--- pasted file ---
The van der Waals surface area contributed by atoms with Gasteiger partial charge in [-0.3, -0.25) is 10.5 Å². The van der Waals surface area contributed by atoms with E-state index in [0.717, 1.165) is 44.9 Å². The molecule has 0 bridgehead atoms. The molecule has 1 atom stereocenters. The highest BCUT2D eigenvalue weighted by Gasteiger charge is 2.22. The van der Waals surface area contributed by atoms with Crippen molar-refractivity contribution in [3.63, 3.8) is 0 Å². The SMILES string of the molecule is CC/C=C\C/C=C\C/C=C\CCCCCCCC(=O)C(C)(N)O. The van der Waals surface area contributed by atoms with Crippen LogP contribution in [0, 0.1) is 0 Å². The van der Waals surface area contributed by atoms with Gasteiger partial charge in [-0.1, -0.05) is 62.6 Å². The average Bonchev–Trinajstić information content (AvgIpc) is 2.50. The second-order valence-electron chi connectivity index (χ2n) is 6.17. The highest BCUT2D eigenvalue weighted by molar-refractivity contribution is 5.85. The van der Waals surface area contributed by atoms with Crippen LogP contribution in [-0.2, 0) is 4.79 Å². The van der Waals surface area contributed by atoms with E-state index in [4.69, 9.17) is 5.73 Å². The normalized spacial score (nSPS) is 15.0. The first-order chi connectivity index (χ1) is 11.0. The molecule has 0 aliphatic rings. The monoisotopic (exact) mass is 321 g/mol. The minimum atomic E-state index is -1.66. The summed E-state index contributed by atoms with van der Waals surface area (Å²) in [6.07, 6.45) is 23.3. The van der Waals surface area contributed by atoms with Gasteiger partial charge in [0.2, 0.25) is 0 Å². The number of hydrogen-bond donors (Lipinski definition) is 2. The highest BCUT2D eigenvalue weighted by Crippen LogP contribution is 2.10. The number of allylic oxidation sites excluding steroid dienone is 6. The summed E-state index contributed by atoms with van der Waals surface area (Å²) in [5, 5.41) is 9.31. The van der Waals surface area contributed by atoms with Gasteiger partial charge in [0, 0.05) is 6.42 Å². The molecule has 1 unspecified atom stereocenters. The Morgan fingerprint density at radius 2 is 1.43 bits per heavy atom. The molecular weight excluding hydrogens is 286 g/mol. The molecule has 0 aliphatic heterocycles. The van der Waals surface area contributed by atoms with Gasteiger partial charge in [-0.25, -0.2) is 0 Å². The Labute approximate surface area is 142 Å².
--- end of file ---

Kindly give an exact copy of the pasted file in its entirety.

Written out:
The van der Waals surface area contributed by atoms with Gasteiger partial charge in [-0.3, -0.25) is 10.5 Å². The van der Waals surface area contributed by atoms with E-state index in [0.717, 1.165) is 44.9 Å². The molecule has 0 bridgehead atoms. The molecule has 1 atom stereocenters. The highest BCUT2D eigenvalue weighted by Gasteiger charge is 2.22. The van der Waals surface area contributed by atoms with Crippen molar-refractivity contribution in [3.63, 3.8) is 0 Å². The SMILES string of the molecule is CC/C=C\C/C=C\C/C=C\CCCCCCCC(=O)C(C)(N)O. The van der Waals surface area contributed by atoms with Crippen LogP contribution in [0, 0.1) is 0 Å². The van der Waals surface area contributed by atoms with Gasteiger partial charge in [-0.1, -0.05) is 62.6 Å². The average Bonchev–Trinajstić information content (AvgIpc) is 2.50. The second-order valence-electron chi connectivity index (χ2n) is 6.17. The highest BCUT2D eigenvalue weighted by molar-refractivity contribution is 5.85. The van der Waals surface area contributed by atoms with Crippen LogP contribution in [-0.2, 0) is 4.79 Å². The van der Waals surface area contributed by atoms with E-state index in [4.69, 9.17) is 5.73 Å². The normalized spacial score (nSPS) is 15.0. The first-order chi connectivity index (χ1) is 11.0. The molecule has 0 aliphatic rings. The monoisotopic (exact) mass is 321 g/mol. The minimum atomic E-state index is -1.66. The summed E-state index contributed by atoms with van der Waals surface area (Å²) in [6.07, 6.45) is 23.3. The van der Waals surface area contributed by atoms with Gasteiger partial charge in [0.2, 0.25) is 0 Å². The number of hydrogen-bond donors (Lipinski definition) is 2. The highest BCUT2D eigenvalue weighted by Crippen LogP contribution is 2.10. The number of allylic oxidation sites excluding steroid dienone is 6. The summed E-state index contributed by atoms with van der Waals surface area (Å²) in [5, 5.41) is 9.31. The van der Waals surface area contributed by atoms with Gasteiger partial charge in [0, 0.05) is 6.42 Å². The molecule has 1 unspecified atom stereocenters. The Morgan fingerprint density at radius 2 is 1.43 bits per heavy atom. The molecular weight excluding hydrogens is 286 g/mol. The molecule has 0 aliphatic heterocycles. The van der Waals surface area contributed by atoms with Gasteiger partial charge in [-0.25, -0.2) is 0 Å². The Labute approximate surface area is 142 Å².